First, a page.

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Authors: Bernard Knight

Crowner's Crusade

BOOK: Crowner's Crusade
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Table of Contents

A Selection of Titles by Bernard Knight

Title Page


Author's Note

PART ONE – The Journey Anno Domini 1192

Chapter One

Chapter Two

Chapter Three

Chapter Four

Chapter Five

Chapter Six

Chapter Seven

Chapter Eight

Chapter Nine

PART TWO – The Homecoming Devonshire, July 1193

Chapter Ten

Chapter Eleven

Chapter Twelve

Chapter Thirteen

Chapter Fourteen

Chapter Fifteen

Chapter Sixteen

Chapter Seventeen

Chapter Eighteen

Chapter Nineteen

Chapter Twenty

Chapter Twenty-One

Chapter Twenty-Two

Historical Note

A Selection of Titles by Bernard Knight

The Crowner John Series
















The Richard Pryor Forensic Mysteries





*available from Severn House
Bernard Knight

This ebook is copyright material and must not be copied, reproduced, transferred, distributed, leased, licensed or publicly performed or used in any way except as specifically permitted in writing by the publishers, as allowed under the terms and conditions under which it was purchased or as strictly permitted by applicable copyright law. Any unauthorised distribution or use of this text may be a direct infringement of the author's and publisher's rights and those responsible may be liable in law accordingly.


First published in Great Britain 2012 by


9–15 High Street, Sutton, Surrey, England, SM1 1DF.

First published in the USA 2013 by


110 East 59
Street, New York, N.Y. 10022

eBook edition first published in 2012 by Severn House Digital an imprint of Severn House Publishers Limited

Copyright © 2012 by Bernard Knight.

The right of Bernard Knight to be identified as the author of this work has been asserted in accordance with the Copyright, Designs & Patents Act 1988.

British Library Cataloguing in Publication Data

Knight, Bernard.

Crowner's crusade.

1. De Wolfe, John, Sir (Fictitious character)–Fiction.

2. Coroners–Fiction. 3. Devon (England)–History–

Fiction. 4. Great Britain–History–Richard I,

1189-1199–Fiction. 5. Detective and mystery stories.

I. Title


ISBN-13: 978-1-78010-348-8 (epub)

ISBN-13: 978-0-7278-8221-9 (cased)

ISBN-13: 978-1-84751-458-5 (trade paper)

Except where actual historical events and characters are being described for the storyline of this novel, all situations in this publication are fictitious and any resemblance to living persons is purely coincidental.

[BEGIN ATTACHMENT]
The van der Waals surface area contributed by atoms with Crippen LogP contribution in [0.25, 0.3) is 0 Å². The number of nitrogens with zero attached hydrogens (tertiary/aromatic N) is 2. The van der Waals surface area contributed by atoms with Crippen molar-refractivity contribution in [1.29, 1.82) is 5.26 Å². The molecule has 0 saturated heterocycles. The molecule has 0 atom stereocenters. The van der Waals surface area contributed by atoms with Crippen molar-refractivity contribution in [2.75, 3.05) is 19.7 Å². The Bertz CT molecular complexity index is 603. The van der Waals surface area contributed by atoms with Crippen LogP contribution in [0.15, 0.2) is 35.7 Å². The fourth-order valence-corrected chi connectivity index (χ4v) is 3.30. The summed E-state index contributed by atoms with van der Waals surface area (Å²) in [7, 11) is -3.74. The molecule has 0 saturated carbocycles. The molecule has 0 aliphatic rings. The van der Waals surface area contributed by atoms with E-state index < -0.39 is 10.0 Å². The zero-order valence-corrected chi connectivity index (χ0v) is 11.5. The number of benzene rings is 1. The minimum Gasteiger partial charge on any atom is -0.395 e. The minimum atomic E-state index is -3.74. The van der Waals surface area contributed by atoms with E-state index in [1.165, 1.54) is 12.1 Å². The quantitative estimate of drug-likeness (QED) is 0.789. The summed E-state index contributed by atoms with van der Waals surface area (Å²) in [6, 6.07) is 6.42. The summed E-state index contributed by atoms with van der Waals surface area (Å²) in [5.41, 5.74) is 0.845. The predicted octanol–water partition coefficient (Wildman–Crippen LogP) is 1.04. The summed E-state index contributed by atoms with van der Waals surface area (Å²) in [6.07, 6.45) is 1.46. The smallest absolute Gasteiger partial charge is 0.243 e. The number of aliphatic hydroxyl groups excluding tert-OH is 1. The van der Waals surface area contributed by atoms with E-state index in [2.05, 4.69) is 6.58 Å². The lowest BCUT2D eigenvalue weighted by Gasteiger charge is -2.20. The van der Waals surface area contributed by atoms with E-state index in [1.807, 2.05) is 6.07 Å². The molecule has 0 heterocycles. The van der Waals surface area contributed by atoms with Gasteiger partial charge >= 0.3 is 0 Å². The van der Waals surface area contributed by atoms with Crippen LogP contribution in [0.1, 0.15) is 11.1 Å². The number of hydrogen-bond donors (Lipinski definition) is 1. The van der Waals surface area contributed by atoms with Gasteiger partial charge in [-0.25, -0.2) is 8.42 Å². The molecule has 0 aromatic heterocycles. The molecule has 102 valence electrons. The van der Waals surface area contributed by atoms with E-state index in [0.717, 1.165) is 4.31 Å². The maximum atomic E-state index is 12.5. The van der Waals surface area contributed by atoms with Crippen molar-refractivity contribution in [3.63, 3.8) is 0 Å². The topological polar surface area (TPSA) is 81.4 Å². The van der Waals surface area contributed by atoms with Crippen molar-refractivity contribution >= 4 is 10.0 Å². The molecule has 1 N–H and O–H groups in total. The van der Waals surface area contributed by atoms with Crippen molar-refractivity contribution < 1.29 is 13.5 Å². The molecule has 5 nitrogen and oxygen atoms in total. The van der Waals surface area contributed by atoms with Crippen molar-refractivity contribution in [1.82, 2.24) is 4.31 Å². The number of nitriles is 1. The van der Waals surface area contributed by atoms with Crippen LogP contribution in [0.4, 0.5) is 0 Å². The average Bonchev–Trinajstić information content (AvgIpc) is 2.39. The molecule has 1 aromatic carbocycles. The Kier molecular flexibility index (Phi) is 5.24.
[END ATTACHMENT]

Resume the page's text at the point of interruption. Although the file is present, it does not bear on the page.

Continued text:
This ebook produced by

Palimpsest Book Production Limited,

Falkirk, Stirlingshire, Scotland.

Author's Note

Apart from the fact that Sir John de Wolfe is a fictional character, the description given in this book of Richard the Lionheart's disastrous journey home from the Third Crusade is as accurate as can be achieved after an interval of more than eight hundred years. A number of accounts were written soon after the actual event, some taken from men who were with the king at the time, such as his chaplain Anselm, yet details vary considerably from one chronicler to another. The story given here is hopefully a reasonable synthesis of what actually took place on that perilous expedition which, had it ended differently, might have altered the course of English – and indeed European – history. For those readers interested in seeking further details of that fascinating period, some sources are listed at the end of the book.

Historical novelists have to resist the temptation to stuff all the fruits of their research down the throats of their readers. However, though being well aware that novels are meant to be entertainment, not textbooks, the hundreds of comments received by this author after fourteen previous Crowner John sagas, indicate that many readers appreciate ‘an easy way of learning some history', as they often put it. This fifteenth story is a result of suggestions from readers that they would welcome a ‘prequel', an explanation of how Sir John came to be appointed as the first coroner for the County of Devon.

PART ONE – The Journey Anno Domini 1192
The Ninth Day of October

s the evening light faded, the King of England slipped away from the Holy Land like a thief in the night. Though it was quite contrary to his flamboyant nature, which revelled in pomp and ceremony, no trumpets sounded and no flags waved. Neither did any royal pennants stream from the masts of the inconspicuous merchant vessel
Franche Nef,
as she quietly slipped her moorings in Acre's outer harbour and aimed her blunt prow northwards.

Richard the Lionheart stood at the rail of the sterncastle, wrapped in a cloak against the evening sea-chill that could be felt even in the Levantine autumn. He stared pensively at the great walls of the battered citadel as the ship glided past, thinking of the legions of men who had died there in battle or from disease – including more than two thousand Moslem captives that had been beheaded on his orders. His lips moved in an almost silent benediction as the gap widened between the vessel and the shore.

‘O Holy Land, I commend you to God,' he murmured. ‘In his loving grace, may he grant me such length of life that I might give you such help as he requires.' His tall, burly figure stood for some time as he stared landwards, thinking pensively of the greater part of the original crusading army who would never return home – and to such little result.

Eventually he gave a great sigh and turned away from the fading view of Palestine. ‘Is this the last we will ever see of Christ's homeland, Sir John?' His deep voice spoke sombrely to a man almost as tall as himself, who stood protectively at the head of the ladder that led up from the main deck. Though they were now at sea, spies and infiltrators were widespread and, amongst the numerous crew, one could well be an assassin. Sir John de Wolfe, a Devon knight who was one of the king's small bodyguard on this voyage, was having similar thoughts of his own about this bare and bloody land.